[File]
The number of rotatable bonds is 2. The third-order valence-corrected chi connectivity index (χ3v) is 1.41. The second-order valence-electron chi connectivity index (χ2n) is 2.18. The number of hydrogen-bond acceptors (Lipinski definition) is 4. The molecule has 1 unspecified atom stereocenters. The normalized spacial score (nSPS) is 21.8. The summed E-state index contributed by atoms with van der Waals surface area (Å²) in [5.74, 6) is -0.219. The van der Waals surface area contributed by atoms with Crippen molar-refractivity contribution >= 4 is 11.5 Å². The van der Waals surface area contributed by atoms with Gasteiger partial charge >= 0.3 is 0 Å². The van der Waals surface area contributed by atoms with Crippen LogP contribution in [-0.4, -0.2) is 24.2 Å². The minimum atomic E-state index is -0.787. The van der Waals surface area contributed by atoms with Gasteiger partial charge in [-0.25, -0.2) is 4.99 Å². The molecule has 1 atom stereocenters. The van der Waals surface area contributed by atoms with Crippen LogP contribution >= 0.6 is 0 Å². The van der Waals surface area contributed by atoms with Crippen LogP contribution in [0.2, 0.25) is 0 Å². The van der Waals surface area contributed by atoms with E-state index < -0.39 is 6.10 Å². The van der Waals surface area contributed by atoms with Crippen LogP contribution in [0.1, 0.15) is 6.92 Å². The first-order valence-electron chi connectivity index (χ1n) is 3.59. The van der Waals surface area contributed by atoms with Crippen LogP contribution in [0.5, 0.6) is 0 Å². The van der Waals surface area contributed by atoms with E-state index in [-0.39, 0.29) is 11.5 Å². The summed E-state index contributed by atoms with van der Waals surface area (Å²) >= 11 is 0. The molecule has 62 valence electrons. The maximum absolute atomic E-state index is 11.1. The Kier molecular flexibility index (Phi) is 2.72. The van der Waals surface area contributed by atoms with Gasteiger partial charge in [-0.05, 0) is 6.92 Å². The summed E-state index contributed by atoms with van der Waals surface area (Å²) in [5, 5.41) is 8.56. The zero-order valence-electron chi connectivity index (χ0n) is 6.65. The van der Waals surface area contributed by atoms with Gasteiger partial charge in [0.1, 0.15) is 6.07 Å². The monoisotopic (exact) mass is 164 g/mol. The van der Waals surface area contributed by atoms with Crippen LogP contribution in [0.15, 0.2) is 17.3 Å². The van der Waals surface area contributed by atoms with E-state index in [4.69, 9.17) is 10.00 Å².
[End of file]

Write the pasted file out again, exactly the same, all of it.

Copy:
The number of rotatable bonds is 2. The third-order valence-corrected chi connectivity index (χ3v) is 1.41. The second-order valence-electron chi connectivity index (χ2n) is 2.18. The number of hydrogen-bond acceptors (Lipinski definition) is 4. The molecule has 1 unspecified atom stereocenters. The normalized spacial score (nSPS) is 21.8. The summed E-state index contributed by atoms with van der Waals surface area (Å²) in [5.74, 6) is -0.219. The van der Waals surface area contributed by atoms with Crippen molar-refractivity contribution >= 4 is 11.5 Å². The van der Waals surface area contributed by atoms with Gasteiger partial charge >= 0.3 is 0 Å². The van der Waals surface area contributed by atoms with Crippen LogP contribution in [-0.4, -0.2) is 24.2 Å². The minimum atomic E-state index is -0.787. The van der Waals surface area contributed by atoms with Gasteiger partial charge in [-0.25, -0.2) is 4.99 Å². The molecule has 1 atom stereocenters. The van der Waals surface area contributed by atoms with Crippen LogP contribution >= 0.6 is 0 Å². The van der Waals surface area contributed by atoms with Crippen LogP contribution in [0.2, 0.25) is 0 Å². The van der Waals surface area contributed by atoms with E-state index < -0.39 is 6.10 Å². The van der Waals surface area contributed by atoms with Crippen LogP contribution in [0.1, 0.15) is 6.92 Å². The first-order valence-electron chi connectivity index (χ1n) is 3.59. The van der Waals surface area contributed by atoms with Crippen LogP contribution in [0.5, 0.6) is 0 Å². The van der Waals surface area contributed by atoms with E-state index in [-0.39, 0.29) is 11.5 Å². The summed E-state index contributed by atoms with van der Waals surface area (Å²) >= 11 is 0. The molecule has 62 valence electrons. The maximum absolute atomic E-state index is 11.1. The Kier molecular flexibility index (Phi) is 2.72. The van der Waals surface area contributed by atoms with Gasteiger partial charge in [-0.05, 0) is 6.92 Å². The summed E-state index contributed by atoms with van der Waals surface area (Å²) in [5, 5.41) is 8.56. The zero-order valence-electron chi connectivity index (χ0n) is 6.65. The van der Waals surface area contributed by atoms with Gasteiger partial charge in [0.1, 0.15) is 6.07 Å². The monoisotopic (exact) mass is 164 g/mol. The van der Waals surface area contributed by atoms with Crippen LogP contribution in [0.15, 0.2) is 17.3 Å². The van der Waals surface area contributed by atoms with E-state index in [4.69, 9.17) is 10.00 Å².